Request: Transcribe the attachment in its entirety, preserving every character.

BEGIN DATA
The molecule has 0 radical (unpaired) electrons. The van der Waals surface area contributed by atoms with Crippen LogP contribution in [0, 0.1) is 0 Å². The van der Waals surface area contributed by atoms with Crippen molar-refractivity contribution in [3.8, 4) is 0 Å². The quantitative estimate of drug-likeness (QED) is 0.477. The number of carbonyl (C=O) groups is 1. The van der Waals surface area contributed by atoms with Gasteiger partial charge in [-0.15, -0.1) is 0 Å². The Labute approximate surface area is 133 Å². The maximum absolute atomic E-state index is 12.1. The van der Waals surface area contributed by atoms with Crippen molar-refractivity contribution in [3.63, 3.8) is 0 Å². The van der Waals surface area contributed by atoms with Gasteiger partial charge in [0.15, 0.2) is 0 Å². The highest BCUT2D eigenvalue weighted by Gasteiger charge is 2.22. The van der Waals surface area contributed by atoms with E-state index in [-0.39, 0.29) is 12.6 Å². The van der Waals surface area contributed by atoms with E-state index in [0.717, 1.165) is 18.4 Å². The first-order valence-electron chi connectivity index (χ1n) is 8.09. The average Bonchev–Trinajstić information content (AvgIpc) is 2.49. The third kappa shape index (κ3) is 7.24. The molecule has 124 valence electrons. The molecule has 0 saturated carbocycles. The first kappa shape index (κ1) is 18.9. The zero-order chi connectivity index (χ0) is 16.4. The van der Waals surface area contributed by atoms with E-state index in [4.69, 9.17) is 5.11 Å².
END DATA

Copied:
The molecule has 0 radical (unpaired) electrons. The van der Waals surface area contributed by atoms with Crippen LogP contribution in [0, 0.1) is 0 Å². The van der Waals surface area contributed by atoms with Crippen molar-refractivity contribution in [3.8, 4) is 0 Å². The quantitative estimate of drug-likeness (QED) is 0.477. The number of carbonyl (C=O) groups is 1. The van der Waals surface area contributed by atoms with Gasteiger partial charge in [-0.15, -0.1) is 0 Å². The Labute approximate surface area is 133 Å². The maximum absolute atomic E-state index is 12.1. The van der Waals surface area contributed by atoms with Crippen molar-refractivity contribution in [3.63, 3.8) is 0 Å². The van der Waals surface area contributed by atoms with Gasteiger partial charge in [0.15, 0.2) is 0 Å². The highest BCUT2D eigenvalue weighted by Gasteiger charge is 2.22. The van der Waals surface area contributed by atoms with E-state index in [-0.39, 0.29) is 12.6 Å². The van der Waals surface area contributed by atoms with E-state index in [0.717, 1.165) is 18.4 Å². The first-order valence-electron chi connectivity index (χ1n) is 8.09. The average Bonchev–Trinajstić information content (AvgIpc) is 2.49. The third kappa shape index (κ3) is 7.24. The molecule has 124 valence electrons. The molecule has 0 saturated carbocycles. The first kappa shape index (κ1) is 18.9. The zero-order chi connectivity index (χ0) is 16.4. The van der Waals surface area contributed by atoms with E-state index in [4.69, 9.17) is 5.11 Å².